Does Your Brand Still Fit?

We’re expecting a string of sunny days over the next week. It’s what our friends at Fountain Square call, “local summer.” You grab the summery clothes bound for storage and give them one last wear on a hike, trip to the lake or backyard barbecue. We dig deep into the gratitude well and revel in the abundance of joy from living in a place that we love.

Showcasing the outdoor lifestyle with people in caps and flannels standing next to a VW bus.

We do the same thing as we look through the clothes and gear we put away for each season. There are some items that are too threadbare or that no longer fit that go to a donation pile, while others still serve their purpose and reinforce who we are and how we live.

Have you ever given your brand or your marketing this same end-of-season once over? Many businesses have recurring needs throughout the year—annual sponsorships, destination guides, or tradeshows and conferences. We’ve heard, “Let’s just run it again.” It can be a big mistake, a waste of money even, all in the interest of “getting it done.”

We have always been big believers in working with what you have up to and including acknowledging when the way you have been doing it stops working. Following the spirit of what you do at home, taking stock of your brand can be an excellent exercise in considering what exactly you are telling the world about yourself. Are you creating white noise? Communicating an air of indifference to your audience?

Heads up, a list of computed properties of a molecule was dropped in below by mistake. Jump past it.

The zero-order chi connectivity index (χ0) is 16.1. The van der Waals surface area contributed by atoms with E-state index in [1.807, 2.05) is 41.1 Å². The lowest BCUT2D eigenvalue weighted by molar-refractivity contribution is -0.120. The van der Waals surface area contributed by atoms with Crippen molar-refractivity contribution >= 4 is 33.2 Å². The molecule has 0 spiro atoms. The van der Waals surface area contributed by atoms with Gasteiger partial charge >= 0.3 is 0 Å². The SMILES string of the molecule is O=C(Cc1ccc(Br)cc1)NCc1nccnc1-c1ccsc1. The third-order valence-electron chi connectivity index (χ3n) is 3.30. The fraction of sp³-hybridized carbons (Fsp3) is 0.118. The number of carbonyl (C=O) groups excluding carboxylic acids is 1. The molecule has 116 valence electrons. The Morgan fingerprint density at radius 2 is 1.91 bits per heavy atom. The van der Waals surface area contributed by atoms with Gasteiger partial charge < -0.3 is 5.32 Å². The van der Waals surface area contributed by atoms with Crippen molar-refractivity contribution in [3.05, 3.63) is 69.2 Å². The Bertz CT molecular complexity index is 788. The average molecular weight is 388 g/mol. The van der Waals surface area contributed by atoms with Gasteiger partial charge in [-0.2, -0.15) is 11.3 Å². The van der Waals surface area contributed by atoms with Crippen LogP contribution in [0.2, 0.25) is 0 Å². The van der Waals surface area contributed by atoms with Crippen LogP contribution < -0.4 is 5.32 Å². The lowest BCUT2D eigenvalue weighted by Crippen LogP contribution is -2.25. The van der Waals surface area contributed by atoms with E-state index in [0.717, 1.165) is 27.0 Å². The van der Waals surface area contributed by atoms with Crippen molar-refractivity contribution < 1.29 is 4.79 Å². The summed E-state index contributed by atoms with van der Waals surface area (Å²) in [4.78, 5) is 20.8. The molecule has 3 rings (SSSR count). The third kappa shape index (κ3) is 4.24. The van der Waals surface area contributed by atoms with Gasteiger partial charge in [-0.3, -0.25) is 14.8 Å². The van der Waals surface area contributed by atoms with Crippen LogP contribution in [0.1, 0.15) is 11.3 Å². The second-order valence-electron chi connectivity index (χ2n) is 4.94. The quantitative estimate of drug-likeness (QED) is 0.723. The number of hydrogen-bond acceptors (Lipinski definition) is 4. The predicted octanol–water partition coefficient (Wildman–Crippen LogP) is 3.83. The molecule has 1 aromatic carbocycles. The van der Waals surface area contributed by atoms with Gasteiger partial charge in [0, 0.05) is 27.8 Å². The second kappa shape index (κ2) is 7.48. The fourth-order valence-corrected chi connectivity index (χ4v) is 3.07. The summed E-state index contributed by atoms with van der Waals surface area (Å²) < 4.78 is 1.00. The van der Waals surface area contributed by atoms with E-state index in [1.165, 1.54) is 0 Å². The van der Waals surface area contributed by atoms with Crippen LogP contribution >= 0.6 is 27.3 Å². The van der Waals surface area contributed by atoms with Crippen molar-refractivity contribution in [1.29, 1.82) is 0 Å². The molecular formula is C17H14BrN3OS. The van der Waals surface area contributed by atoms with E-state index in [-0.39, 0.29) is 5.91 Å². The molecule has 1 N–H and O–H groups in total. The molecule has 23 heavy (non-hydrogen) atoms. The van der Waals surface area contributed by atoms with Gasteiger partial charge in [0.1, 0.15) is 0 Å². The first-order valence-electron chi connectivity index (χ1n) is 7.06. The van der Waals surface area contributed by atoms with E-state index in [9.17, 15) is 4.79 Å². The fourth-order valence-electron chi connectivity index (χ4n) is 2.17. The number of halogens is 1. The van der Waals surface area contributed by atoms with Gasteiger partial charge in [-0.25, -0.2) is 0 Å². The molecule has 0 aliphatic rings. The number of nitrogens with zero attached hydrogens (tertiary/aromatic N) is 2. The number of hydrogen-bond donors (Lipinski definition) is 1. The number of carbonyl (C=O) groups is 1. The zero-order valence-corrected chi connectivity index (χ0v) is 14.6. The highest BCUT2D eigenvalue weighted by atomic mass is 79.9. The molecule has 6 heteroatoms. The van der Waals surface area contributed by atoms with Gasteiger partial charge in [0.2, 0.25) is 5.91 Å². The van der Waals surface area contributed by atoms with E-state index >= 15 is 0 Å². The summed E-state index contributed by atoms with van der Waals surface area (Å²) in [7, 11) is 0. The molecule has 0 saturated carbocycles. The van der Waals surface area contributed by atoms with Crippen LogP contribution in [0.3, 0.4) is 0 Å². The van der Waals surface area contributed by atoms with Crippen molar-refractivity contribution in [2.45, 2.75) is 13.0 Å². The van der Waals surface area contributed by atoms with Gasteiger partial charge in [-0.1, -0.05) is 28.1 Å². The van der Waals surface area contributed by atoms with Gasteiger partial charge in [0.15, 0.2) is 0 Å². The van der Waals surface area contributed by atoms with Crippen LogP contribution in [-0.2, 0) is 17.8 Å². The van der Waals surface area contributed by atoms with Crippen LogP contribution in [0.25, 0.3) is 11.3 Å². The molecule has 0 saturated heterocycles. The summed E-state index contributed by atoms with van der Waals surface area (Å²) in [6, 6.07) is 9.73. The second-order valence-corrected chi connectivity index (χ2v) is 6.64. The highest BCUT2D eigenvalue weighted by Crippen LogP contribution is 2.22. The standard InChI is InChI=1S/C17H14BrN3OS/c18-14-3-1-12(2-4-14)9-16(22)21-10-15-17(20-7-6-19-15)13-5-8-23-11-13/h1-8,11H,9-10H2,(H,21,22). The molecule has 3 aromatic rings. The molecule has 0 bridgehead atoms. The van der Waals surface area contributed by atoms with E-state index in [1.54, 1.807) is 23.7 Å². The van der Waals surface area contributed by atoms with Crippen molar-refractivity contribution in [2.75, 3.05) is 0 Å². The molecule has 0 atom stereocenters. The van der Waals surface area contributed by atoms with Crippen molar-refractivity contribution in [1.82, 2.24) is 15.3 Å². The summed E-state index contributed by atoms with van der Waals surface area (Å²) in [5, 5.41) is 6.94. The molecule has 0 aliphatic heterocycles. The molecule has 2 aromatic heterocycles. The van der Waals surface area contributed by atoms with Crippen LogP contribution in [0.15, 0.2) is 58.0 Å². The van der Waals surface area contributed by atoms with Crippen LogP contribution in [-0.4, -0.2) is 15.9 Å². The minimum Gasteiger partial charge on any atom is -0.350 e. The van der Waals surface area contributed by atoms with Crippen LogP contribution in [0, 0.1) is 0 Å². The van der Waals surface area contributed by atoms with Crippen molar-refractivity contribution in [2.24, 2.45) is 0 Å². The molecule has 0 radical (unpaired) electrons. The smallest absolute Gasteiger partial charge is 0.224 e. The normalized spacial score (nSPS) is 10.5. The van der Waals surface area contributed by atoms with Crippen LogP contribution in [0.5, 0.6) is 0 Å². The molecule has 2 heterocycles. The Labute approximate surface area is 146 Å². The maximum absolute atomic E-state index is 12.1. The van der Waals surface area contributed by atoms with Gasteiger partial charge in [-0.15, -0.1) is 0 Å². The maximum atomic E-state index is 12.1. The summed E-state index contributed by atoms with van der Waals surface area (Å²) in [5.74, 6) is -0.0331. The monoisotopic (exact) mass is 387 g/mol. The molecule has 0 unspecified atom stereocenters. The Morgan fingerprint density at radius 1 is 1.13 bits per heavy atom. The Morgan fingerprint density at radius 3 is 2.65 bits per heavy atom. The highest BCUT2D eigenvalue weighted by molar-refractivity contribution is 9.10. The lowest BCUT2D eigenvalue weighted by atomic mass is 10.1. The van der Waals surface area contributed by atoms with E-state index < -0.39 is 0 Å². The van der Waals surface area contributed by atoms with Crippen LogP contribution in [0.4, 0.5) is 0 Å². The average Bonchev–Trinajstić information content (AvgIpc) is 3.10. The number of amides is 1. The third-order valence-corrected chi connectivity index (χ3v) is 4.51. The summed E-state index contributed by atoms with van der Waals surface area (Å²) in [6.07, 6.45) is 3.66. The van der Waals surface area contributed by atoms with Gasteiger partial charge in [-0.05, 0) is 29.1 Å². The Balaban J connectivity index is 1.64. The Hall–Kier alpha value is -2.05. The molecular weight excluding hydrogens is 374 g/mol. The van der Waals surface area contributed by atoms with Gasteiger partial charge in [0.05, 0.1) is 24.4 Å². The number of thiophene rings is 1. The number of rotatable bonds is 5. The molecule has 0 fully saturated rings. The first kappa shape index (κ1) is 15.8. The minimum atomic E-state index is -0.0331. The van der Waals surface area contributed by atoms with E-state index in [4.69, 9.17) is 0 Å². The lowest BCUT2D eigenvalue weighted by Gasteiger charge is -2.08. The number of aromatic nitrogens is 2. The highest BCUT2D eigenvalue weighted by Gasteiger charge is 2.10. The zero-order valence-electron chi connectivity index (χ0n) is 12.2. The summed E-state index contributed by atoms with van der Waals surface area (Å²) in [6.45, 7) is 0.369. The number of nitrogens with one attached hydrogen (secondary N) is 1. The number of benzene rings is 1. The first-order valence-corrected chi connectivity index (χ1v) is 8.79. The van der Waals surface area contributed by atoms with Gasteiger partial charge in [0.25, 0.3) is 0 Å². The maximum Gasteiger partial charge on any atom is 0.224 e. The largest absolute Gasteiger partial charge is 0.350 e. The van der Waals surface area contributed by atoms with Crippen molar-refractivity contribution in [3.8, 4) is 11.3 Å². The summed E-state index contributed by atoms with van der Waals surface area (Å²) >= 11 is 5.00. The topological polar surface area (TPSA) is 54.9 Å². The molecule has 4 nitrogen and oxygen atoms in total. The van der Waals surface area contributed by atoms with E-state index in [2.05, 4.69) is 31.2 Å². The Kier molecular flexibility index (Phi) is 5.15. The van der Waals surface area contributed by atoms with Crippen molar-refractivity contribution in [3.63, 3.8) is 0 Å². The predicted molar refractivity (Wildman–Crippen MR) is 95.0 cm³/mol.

We created an ad about 8 years ago for a client. It was a solid ad, with an emotional hook, clear call to action, and strong branding. It did its job. Eight years later is it still a good ad? I don’t know about that. It’s running in the same publications, being seen by a lot of people who’ve already seen it. You run the risk of looking like you are going through the motions.

Here’s a simple list of questions to ask yourself:

For this exercise let’s allow that “you” can be a business, a place, a service, or a resource.


A small survey with an image of a pile of clothing shoes, and caps. What do you want people to think about you? Are you starting a conversation or are you reciting a list? Do you want people to feel or act a certain way when they see you? Has your competition changed since the last time you addressed your materials? Have you changed? Has your audience change?

You wouldn’t wear a raincoat to a campfire and you wouldn’t mountain climb in a loafer. Take some time to look at your marketing wardrobe and make sure it’s still what you need.